Make WordPress Accessible

Updates from December, 2013 Toggle Comment Threads | Keyboard Shortcuts

  • Joseph Karr O'Connor 6:29 am on December 19, 2013 Permalink
    Tags: , ,   

    IRC Meeting: December18, 2013 

    Focus on Keyboard Accessibility

    The accessibility team met today to discuss a new initiative:

    • We will conduct an audit of keyboard accessibility and make those findings available to everyone
    • We will reach out to other teams to disseminate this information
    • Our short term goal is to add keyboard accessibility to everyone’s toolkit
    • Our long term goal is to institutionalize accessibility.

    Support Requests

    Two projects have asked for help from the accessibility team:

    • _Redd 12:29 pm on December 19, 2013 Permalink | Log in to Reply

      This…..is….fantastic! What a great way to channel the collective knowledge of the team and link it up to the developers. Thank you, Joseph! Best Christmas ever!

  • Matt Mullenweg 12:21 am on December 14, 2013 Permalink  

    Can anyone in the group take a look at the issues raised in this forum thread?


    • Joe Dolson 12:41 am on December 14, 2013 Permalink | Log in to Reply

      Not in a situation where I can look now, and I’m sure that the non-US contingent is not available right now, but will take a look ASAP. This is surprising; it was definitely something that got checked out earlier.

    • ceo 1:52 pm on December 16, 2013 Permalink | Log in to Reply

      The specific user’s issue has been resolved. Albeit inconclusively. Though, my guess is that it was resetting her browser’s zoom that fixed the issue by getting her out of the mobile view.

      In any case, there’s a ticket to address this bug. (Props to Rian.)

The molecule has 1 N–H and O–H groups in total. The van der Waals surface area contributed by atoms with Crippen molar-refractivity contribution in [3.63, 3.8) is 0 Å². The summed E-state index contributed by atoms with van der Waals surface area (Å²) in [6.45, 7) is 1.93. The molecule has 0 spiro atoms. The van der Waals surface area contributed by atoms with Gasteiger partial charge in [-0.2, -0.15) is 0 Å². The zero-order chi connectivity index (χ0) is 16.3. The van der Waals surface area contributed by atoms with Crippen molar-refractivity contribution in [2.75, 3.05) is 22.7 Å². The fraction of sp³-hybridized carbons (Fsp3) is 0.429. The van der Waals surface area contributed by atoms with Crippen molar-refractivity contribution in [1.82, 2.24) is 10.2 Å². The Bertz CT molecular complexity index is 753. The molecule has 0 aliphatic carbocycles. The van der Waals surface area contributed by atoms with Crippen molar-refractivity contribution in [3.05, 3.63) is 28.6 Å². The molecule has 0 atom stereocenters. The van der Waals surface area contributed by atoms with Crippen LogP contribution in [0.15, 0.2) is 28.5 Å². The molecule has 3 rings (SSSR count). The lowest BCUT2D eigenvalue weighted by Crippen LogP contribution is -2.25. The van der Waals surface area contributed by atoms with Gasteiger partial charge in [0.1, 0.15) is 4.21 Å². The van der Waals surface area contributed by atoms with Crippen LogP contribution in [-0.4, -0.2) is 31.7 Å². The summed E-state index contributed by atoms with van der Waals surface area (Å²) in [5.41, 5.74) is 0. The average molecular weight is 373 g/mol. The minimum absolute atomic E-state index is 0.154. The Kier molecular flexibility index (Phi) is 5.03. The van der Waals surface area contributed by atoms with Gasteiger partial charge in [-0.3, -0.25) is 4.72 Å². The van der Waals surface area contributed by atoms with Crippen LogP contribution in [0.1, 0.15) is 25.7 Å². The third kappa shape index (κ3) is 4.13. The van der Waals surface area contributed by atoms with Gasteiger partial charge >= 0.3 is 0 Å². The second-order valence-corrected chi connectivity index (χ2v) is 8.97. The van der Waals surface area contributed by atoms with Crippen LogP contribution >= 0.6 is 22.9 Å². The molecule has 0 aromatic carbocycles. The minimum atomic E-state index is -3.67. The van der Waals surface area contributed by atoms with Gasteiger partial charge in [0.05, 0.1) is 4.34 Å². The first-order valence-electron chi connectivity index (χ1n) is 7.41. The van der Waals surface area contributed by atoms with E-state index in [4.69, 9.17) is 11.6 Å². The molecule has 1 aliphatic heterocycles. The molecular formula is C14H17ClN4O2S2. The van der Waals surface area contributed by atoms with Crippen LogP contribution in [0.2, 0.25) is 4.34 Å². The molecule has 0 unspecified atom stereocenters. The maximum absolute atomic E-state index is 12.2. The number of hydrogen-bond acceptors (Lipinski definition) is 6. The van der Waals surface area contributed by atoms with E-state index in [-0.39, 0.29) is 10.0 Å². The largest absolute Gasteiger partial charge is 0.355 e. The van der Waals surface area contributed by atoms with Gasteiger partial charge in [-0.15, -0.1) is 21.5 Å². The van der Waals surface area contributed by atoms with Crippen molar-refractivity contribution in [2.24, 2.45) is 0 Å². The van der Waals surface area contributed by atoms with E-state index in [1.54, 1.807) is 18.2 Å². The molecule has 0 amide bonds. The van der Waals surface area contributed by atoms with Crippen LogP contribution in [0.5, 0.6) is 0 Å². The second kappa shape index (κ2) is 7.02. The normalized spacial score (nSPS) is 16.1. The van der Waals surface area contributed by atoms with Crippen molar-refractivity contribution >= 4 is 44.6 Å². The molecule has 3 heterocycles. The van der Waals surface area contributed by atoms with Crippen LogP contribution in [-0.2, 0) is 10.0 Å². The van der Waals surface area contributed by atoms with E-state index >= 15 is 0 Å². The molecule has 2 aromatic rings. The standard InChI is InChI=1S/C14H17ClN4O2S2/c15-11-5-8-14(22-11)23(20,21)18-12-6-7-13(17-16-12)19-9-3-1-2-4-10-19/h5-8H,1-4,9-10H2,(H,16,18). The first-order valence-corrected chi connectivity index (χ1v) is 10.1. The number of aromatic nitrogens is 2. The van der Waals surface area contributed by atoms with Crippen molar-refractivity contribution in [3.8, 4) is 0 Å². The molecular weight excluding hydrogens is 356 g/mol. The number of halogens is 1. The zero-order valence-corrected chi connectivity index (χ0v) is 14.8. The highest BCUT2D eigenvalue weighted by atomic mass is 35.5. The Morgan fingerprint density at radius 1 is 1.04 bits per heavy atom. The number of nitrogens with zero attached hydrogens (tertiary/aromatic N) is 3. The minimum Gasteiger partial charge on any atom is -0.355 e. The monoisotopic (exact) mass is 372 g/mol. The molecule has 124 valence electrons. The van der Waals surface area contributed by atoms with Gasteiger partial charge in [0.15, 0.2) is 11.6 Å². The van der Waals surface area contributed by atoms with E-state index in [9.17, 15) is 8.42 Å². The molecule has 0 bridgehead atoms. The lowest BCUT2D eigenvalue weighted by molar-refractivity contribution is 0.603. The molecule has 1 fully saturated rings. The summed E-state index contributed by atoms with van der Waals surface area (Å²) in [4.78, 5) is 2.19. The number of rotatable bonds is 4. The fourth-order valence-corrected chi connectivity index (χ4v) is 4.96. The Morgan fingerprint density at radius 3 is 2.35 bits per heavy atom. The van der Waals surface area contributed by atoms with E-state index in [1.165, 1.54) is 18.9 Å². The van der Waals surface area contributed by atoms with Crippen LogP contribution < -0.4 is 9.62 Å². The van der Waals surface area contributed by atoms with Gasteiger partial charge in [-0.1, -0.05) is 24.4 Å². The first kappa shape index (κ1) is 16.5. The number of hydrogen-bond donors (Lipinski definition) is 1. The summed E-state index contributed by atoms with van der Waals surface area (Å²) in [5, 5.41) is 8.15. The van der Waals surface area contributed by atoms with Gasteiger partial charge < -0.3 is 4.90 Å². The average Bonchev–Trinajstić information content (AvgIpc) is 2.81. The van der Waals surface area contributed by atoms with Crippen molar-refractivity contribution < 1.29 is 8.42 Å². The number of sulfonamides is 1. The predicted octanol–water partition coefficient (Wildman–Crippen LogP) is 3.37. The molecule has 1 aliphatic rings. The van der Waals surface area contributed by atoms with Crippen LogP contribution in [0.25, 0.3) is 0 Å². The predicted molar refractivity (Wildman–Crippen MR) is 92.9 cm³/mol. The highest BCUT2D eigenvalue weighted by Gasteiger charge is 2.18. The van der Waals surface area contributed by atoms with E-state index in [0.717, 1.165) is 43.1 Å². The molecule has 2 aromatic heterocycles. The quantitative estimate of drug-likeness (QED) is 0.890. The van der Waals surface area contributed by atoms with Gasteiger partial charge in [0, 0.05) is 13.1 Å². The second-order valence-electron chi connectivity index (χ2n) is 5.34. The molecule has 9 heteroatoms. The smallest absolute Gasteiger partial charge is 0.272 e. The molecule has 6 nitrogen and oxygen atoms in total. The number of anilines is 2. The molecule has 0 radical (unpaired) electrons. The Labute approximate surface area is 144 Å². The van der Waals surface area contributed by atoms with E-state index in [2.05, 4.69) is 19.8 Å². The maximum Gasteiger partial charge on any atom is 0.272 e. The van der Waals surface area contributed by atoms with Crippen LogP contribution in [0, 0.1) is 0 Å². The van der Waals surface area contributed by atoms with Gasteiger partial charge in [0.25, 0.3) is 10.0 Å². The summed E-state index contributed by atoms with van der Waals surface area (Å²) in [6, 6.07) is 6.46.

• Joe Dolson 8:01 pm on December 12, 2013 Permalink  

    Remove title attributes trac tickets 

    I’ve created all new tickets for each file referenced from the original remove title attributes trac ticket (https://core.trac.wordpress.org/ticket/24766). I originally split it up into 17 separate tickets, but closed 3 of them already, because they had already been committed into 3.8 or earlier.

    I’ve added comments and/or patches, as relevant, on all of the remaining tickets – so please chime in with opinions as relevant! Many of these incorporate situations where a 2nd opinion would be valuable, because the title attribute incorporates relevant information and some alternative handling may be necessary.


    https://core.trac.wordpress.org/ticket/26549 – 2nd opinion
    https://core.trac.wordpress.org/ticket/26550 – 2nd opinion
    https://core.trac.wordpress.org/ticket/26551 – 2nd opinion
    https://core.trac.wordpress.org/ticket/26552 – 2nd opinion
    https://core.trac.wordpress.org/ticket/26553 – 2nd opinion
    https://core.trac.wordpress.org/ticket/26555 – 2nd opinion
    https://core.trac.wordpress.org/ticket/26558 – 2nd opinion
    https://core.trac.wordpress.org/ticket/26560 – 2nd opinion
    https://core.trac.wordpress.org/ticket/26561 – 2nd opinion
    https://core.trac.wordpress.org/ticket/26562 – 2nd opinion

  • Matt Mullenweg 5:27 am on December 12, 2013 Permalink  

    tl; dr: I think the team can prioritize its time and efforts better, especially around new development.

    At this point you’ve all probably seen https://core.trac.wordpress.org/ticket/26527

    If this had been raised a week ago, would have been no problem. Plenty of time to create and test a fix.

    The meta-issue is that this is an easy catch, and keyboard accessibility is on every basic accessibility checklist. It’s been present since the very earliest days of the THX plugin.

    As we do features as plugins, it’s really important that this group run and test those plugins every week to provide the perspective, experience, and patches to ensure the plugins meet the high standards of accessibility we set for ourselves. Even if a feature plugin never comes into core, it might become the canonical implementation of a given idea and be popular on its own right, and so worth investing time into.

    • Graham Armfield 10:14 am on December 12, 2013 Permalink | Log in to Reply

      Hi Matt,